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Does Defending the Faith Offend the Holy Spirit? Aren’t We Just Supposed to Preach the Gospel?
by Matt Rawlings
Every week I receive great questions via social media or in person. I choose one to try to answer and this week I received several along the lines of, “Does defending the faith (i.e., apologetics) offend the Holy Spirit? Aren’t we just supposed to preach the Gospel?” This is a great question and one I get frequently these days, especially from my fellow members of the Reformed camp.
I posted last week that we live in a fairly unique time, one in which we have become so thoroughly pagan that we must engage in apologetics just to win a hearing or even so that people can even possibly understand the Gospel. I won’t repeat those arguments here but I will try to build upon them.
First of all, if you are a Calvinist, understand that there is a long, grand tradition of apologetics within the Reformed camp. The esteemed theologian and philosopher Cornelius Van Til pioneered what is known as presuppositional apologetics. Van Til had a very high view of the work of the Spirit in conversion but believed it was often necessary to show skeptics how their worldview doesn’t work but Christianity is consistent. He has been followed by theologian/apologists like John Frame and K. Scot Oliphint.
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Second, the Bible is clear that apologetics is often necessary to prepare the way for the Gospel. For example, when Paul arrives in Athens, Luke tells us: “6 Now while Paul was waiting for them at Athens, his spirit was provoked within him as he saw that the city was full of idols. 17 So he reasoned in the synagogue with the Jews and the devout persons, and in the marketplace every day with those who happened to be there. 18 Some of the Epicurean and Stoic philosophers also conversed with him. And some said, “What does this babbler wish to say?” Others said, “He seems to be a preacher of foreign divinities”—because he was preaching Jesus and the resurrection. 19 And they took him and brought him to the Areopagus, saying, “May we know what this new teaching is that you are presenting? 20 For you bring some strange things to our ears. We wish to know therefore what these things mean.” 21 Now all the Athenians and the foreigners who lived there would spend their time in nothing except telling or hearing something new.”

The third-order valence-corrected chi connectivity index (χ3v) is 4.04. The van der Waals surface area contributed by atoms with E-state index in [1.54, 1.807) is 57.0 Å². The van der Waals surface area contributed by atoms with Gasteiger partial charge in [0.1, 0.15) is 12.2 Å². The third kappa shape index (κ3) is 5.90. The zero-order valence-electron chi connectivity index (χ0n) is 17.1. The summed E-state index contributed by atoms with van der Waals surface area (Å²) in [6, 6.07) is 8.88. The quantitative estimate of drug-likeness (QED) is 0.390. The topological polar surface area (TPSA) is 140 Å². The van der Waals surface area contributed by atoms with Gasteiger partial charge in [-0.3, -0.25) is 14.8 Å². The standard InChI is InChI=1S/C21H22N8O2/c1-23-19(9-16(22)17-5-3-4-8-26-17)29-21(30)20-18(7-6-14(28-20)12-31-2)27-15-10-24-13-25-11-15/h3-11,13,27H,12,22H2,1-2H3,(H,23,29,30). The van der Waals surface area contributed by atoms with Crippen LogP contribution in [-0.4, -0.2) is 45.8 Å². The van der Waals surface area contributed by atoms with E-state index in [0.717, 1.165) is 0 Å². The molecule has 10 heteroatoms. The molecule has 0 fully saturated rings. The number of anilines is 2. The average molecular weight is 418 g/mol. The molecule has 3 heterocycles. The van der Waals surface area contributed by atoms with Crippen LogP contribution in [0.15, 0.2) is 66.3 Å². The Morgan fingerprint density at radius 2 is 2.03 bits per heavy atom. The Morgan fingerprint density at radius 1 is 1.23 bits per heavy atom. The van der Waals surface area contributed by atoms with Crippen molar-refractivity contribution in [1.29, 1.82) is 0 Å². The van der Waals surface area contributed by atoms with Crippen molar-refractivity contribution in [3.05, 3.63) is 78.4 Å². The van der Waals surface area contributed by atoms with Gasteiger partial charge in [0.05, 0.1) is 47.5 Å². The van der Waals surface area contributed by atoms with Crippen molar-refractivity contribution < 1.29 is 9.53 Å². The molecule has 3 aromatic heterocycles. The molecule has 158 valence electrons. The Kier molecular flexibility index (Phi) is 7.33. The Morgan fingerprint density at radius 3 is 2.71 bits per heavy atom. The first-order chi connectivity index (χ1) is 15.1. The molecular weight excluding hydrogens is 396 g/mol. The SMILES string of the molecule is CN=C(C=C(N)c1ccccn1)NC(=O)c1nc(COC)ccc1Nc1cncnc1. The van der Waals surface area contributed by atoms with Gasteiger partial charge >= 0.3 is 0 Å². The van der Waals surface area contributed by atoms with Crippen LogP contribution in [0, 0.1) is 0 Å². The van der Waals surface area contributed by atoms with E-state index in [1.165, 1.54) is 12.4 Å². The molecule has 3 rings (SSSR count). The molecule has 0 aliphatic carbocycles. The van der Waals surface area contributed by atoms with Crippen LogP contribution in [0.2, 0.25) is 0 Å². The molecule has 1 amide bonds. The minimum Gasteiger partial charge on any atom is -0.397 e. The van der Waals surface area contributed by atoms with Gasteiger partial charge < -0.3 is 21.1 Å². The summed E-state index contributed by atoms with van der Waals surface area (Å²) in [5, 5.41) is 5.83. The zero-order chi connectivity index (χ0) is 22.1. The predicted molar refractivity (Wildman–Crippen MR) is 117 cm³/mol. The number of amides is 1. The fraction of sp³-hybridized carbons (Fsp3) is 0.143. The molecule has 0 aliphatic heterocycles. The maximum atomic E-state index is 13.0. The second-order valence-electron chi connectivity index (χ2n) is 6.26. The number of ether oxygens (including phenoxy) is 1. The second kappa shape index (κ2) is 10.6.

Notice when Paul saw how pagan the society was he spent his time “reasoning” with Jews, Gentile seekers and the common Athenians among the philosophers in the marketplace…
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